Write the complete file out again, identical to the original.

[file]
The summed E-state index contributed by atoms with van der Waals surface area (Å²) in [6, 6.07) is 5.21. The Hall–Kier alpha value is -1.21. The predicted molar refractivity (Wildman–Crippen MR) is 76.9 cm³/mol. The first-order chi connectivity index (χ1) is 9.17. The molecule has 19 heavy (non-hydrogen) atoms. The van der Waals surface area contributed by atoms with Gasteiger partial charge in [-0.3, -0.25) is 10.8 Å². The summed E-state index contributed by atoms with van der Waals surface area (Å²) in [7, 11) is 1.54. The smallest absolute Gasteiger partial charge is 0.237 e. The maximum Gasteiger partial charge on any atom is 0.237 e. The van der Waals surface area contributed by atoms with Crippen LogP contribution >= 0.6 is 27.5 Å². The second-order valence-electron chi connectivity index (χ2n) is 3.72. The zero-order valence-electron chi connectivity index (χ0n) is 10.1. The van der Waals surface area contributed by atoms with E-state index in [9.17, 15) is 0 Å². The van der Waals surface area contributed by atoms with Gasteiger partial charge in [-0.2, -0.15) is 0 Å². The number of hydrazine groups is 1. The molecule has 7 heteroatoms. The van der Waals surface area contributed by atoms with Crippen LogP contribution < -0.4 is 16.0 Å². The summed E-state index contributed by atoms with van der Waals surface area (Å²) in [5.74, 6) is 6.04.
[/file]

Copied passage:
The summed E-state index contributed by atoms with van der Waals surface area (Å²) in [6, 6.07) is 5.21. The Hall–Kier alpha value is -1.21. The predicted molar refractivity (Wildman–Crippen MR) is 76.9 cm³/mol. The first-order chi connectivity index (χ1) is 9.17. The molecule has 19 heavy (non-hydrogen) atoms. The van der Waals surface area contributed by atoms with Gasteiger partial charge in [-0.3, -0.25) is 10.8 Å². The summed E-state index contributed by atoms with van der Waals surface area (Å²) in [7, 11) is 1.54. The smallest absolute Gasteiger partial charge is 0.237 e. The maximum Gasteiger partial charge on any atom is 0.237 e. The van der Waals surface area contributed by atoms with Crippen LogP contribution >= 0.6 is 27.5 Å². The second-order valence-electron chi connectivity index (χ2n) is 3.72. The zero-order valence-electron chi connectivity index (χ0n) is 10.1. The van der Waals surface area contributed by atoms with E-state index in [9.17, 15) is 0 Å². The van der Waals surface area contributed by atoms with Gasteiger partial charge in [-0.2, -0.15) is 0 Å². The number of hydrazine groups is 1. The molecule has 7 heteroatoms. The van der Waals surface area contributed by atoms with Crippen LogP contribution < -0.4 is 16.0 Å². The summed E-state index contributed by atoms with van der Waals surface area (Å²) in [5.74, 6) is 6.04.